December 9th, 2008 by Lincoln Baxter III

My father speaks on logging

After reading a recent article on logging, and when you should and shouldn’t do it, I asked my father for his views. He has about 25 years of experience in both small companies and large corporations, and got me thinking about some things that I hadn’t before.

Here is his message:


“This is a subject about which there are (obviously) religious wars. If you don’t have it when you need it, you regret it, because you end up spending days or months adding it, to find some problem.

If you have it, its use needs to be controlled. Program flow tracing, or logging variable and argument values, (DEBUG level IMO) is something that one should be able to turn on and off at will (potentially at a subsystem, transaction type, service call, class hierarchy, or function/method call level), and should go to separate log files. The cost of this level of logging can be huge (in both performance and system resources… CPU _and_ DASD, as well as analysis resources).

Logging inputs and outputs of services, where transactions MUST succeed, is a very good idea, if one is to be able to recover from system errors, and one does not have another “back channel path or reconciliation interface” that guarantees you can recover.

When you have business requirements for measuring and reporting and system and component performance, sometimes down the the transaction level, you need a mechanism for doing this that is FAST, failure tolerant, AND does not involve locking exclusions. The mechanism we developed, involved dropping messages into an MQ Series Q, and then having a listener (Message Delivery Bean) on the Q, pick up the messages and write them to a database, which is then dumped nightly and sent to an analitic data store. Data is keep in the operational database (for triage purposes for 45 days on average). If the MQPUT operation fails, the system reports an exception (logged to file system, and sent to an operations monitoring console), and then continues.

Simple systems need less logging than more complex systems. And don’t forget that logging at least service inputs and outputs, can be a good way to prove to a client L2 or L3 triage team that inputs to your service were bad, or proving that the outputs were good. Similarly for called services (as a client). Logging the outputs and inputs, enables one to prove a services was called correctly, but generated bad results or failed. Needless to say, all logs for any transactions, need unique transaction identifiers (TraceIDs) typically, UUIDs a good choices for this.”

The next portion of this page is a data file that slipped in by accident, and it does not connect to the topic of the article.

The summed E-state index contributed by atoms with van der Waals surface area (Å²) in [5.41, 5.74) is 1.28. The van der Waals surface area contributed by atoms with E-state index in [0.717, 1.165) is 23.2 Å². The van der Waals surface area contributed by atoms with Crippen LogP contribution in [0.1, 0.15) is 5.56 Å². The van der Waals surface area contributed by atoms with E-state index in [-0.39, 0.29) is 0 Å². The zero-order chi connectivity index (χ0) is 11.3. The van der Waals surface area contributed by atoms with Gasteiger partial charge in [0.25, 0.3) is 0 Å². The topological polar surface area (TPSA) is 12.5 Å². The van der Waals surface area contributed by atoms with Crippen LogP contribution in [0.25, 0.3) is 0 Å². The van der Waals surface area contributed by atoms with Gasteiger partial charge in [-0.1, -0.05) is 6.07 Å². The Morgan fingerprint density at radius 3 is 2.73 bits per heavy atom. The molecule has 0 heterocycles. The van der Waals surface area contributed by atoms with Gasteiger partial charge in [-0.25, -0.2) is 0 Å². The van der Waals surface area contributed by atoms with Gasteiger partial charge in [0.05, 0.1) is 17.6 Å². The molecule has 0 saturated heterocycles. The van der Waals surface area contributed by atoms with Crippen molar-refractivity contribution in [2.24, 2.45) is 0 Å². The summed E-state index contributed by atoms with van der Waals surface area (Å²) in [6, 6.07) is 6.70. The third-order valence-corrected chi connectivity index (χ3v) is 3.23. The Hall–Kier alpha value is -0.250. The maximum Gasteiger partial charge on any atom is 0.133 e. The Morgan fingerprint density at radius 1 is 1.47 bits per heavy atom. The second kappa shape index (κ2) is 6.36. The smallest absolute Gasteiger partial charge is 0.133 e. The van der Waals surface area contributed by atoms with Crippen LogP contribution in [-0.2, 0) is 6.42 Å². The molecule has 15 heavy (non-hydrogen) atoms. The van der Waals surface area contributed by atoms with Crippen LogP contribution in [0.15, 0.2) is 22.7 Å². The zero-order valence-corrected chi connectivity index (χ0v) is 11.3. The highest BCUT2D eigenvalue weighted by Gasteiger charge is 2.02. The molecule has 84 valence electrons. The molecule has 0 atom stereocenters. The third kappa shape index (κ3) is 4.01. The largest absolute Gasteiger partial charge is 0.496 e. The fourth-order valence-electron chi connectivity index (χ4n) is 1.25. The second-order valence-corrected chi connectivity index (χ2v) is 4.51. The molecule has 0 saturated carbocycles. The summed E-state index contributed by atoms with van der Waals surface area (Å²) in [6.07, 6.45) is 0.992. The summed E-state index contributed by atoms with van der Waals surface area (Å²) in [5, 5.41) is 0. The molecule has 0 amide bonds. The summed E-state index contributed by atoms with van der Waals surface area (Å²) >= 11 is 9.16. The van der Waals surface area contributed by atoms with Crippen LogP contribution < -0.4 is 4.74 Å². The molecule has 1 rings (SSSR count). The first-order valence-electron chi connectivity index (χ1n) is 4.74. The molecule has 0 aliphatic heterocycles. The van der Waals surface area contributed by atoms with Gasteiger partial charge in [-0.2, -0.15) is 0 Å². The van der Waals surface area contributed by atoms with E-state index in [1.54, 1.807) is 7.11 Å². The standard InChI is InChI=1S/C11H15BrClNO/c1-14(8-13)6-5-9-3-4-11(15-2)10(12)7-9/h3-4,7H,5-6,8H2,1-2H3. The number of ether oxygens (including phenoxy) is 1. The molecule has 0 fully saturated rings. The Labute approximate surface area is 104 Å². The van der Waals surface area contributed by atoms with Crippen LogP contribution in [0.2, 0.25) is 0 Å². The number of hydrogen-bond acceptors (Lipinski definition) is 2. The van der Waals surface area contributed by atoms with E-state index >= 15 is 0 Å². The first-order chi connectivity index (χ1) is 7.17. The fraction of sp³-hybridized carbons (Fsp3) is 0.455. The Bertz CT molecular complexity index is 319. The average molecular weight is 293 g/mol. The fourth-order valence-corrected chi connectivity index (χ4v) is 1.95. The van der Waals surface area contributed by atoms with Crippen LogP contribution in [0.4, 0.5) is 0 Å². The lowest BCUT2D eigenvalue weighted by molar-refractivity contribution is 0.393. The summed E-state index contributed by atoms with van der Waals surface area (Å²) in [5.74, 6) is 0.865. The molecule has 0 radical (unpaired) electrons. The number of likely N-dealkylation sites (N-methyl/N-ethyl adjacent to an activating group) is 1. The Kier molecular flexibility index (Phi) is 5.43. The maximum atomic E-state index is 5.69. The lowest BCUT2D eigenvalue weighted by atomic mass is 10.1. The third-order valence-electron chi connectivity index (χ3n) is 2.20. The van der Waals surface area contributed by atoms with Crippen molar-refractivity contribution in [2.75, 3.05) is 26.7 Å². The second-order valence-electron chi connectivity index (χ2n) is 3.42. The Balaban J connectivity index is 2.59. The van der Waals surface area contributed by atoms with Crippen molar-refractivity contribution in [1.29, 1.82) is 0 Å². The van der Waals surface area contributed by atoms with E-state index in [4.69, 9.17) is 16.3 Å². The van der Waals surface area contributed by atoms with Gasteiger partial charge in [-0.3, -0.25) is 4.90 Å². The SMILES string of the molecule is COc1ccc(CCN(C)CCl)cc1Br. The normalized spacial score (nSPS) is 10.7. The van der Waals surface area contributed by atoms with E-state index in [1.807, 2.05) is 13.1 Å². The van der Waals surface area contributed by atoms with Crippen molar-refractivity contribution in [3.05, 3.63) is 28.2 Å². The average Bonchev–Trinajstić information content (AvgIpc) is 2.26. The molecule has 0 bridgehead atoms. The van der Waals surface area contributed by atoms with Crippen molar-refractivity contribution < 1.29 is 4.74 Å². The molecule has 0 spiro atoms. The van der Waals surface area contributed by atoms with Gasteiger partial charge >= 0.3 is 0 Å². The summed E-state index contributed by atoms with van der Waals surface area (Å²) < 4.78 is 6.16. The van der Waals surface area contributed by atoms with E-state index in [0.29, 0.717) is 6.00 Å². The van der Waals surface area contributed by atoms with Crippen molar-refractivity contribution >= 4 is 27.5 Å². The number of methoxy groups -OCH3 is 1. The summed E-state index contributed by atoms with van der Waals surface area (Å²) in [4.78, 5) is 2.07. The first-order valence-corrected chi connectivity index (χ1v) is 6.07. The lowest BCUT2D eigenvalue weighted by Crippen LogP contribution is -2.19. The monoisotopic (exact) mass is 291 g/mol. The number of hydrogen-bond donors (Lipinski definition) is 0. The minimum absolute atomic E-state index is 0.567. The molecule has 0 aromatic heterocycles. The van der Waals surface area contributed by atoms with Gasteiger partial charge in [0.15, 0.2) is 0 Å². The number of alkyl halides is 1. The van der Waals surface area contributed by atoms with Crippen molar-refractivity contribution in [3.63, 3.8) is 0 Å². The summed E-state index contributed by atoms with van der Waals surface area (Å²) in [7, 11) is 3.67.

It runs in the family:

My father(and mother) has always challenged me to evaluate all sides of a situation, and in the end, I believe his most important message is that every system has different requirements, and every system will require different levels/degrees of logging. You need to analyze what is right for you, because if you mimic someone else’s system blindly, you will surely be missing some chances to get a logging system in place that provides what you need without becoming needlessly cumbersome. I’ve tried to take this to heart when working on all of my projects with OcpSoft, and my own pet project of PrettyFaces for JSF; needless to say, it’s hard what we do. There’s a lot to think about, and in order to be at our best, we have to continuously analyze as many angles as possible. Logging is no exception.
Lincoln Baxter, III

About the author:

Lincoln Baxter, III is the Chief Editor of Red Hat Developers, and has worked extensively on JBoss open-source projects; most notably as creator & project lead of JBoss Forge, author of Errai UI, and Project Lead of JBoss Windup. This content represents his personal opinions, not those of his employer.

He is a founder of OCPsoft, the author of PrettyFaces and Rewrite, the leading URL-rewriting extensions for Servlet, Java EE, and Java web frameworks; he is also the author of PrettyTime, social-style date and timestamp formatting for Java. When he is not swimming, running, or playing competitive Magic: The Gathering, Lincoln is focused on promoting open-source software and making technology more accessible for everyone.

Posted in Best Practices

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